Feeds

DDOS takes down Cirrus Communications

Australian fixed wireless provider loses half its network for a day or so

Remote control for virtualized desktops

Fixed wireless broadband provider Cirrus Communications has experienced a distributed denial of service (DDOS) attack that incapacitated half its network.

Cirrus provides wireless networks to business, apartment complexes, residential colleges and military bases. The company says it is a last mile provider and prides itself on “competitive pricing … in metropolitan data centres to remote or broadband constrained areas,” an “ability to deliver high bandwidth where organisations need it” and an “Its ability to connect multiple locations for organisations on a breakthrough economic basis.”

But over the last day, those services have not been available to all customers, as CEO Eric Heyde told The Register the company yesterday experienced a DDOS attack that took down “more than 50 per cent” of its network and that it experienced "struggles" in the wake of the event.

“We are very close to full recovery,” Heyde told The Reg. “We've only got a couple of per cent of the network down at present.” [15:30 AEST - Ed]

Heyde said the attack hit Cirrus' core network, rather than the radio equipment on the edge.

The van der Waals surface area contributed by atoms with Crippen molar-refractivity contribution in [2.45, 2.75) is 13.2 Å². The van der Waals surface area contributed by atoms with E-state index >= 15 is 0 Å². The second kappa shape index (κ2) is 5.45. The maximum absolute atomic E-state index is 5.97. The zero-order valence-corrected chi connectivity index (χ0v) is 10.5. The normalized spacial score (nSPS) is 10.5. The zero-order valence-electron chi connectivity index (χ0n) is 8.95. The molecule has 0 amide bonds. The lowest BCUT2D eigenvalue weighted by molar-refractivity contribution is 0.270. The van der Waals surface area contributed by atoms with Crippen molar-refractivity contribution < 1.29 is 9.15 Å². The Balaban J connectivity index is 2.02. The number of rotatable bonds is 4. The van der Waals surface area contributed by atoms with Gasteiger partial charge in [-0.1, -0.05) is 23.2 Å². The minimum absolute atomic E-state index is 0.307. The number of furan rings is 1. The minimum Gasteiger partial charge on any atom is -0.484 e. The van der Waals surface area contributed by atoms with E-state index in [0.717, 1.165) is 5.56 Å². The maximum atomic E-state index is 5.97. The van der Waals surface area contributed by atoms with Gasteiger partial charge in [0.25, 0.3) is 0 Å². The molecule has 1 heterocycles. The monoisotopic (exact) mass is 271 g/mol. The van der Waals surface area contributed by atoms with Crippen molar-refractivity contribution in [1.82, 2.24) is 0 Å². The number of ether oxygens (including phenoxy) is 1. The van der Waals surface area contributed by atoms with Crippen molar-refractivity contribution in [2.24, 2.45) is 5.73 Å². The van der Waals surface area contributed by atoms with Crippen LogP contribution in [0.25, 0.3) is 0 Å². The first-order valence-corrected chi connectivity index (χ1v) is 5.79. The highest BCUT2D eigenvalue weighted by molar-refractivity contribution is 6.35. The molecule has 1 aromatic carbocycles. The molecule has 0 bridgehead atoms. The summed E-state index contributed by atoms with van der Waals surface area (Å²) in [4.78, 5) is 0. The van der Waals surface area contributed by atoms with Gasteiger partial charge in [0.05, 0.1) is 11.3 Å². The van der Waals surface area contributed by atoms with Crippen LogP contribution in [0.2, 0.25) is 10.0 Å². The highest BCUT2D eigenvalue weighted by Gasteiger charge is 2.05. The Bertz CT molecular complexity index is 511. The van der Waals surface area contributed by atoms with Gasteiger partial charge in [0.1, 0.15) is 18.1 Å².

“It's too early to say where the attack came from,” he added, and declined to offer further comment on the attack's origins.

Reg readers have suggested the attack has disrupted communications to other carriers that use Cirrus' services. ®

Intelligent flash storage arrays

Whitepapers

Go beyond APM with real-time IT operations analytics
How IT operations teams can harness the wealth of wire data already flowing through their environment for real-time operational intelligence.
10 threats to successful enterprise endpoint backup
10 threats to a successful backup including issues with BYOD, slow backups and ineffective security.
Forging a new future with identity relationship management
Learn about ForgeRock's next generation IRM platform and how it is designed to empower CEOS's and enterprises to engage with consumers.
High Performance for All
While HPC is not new, it has traditionally been seen as a specialist area – is it now geared up to meet more mainstream requirements?
Website security in corporate America
Find out how you rank among other IT managers testing your website's vulnerabilities.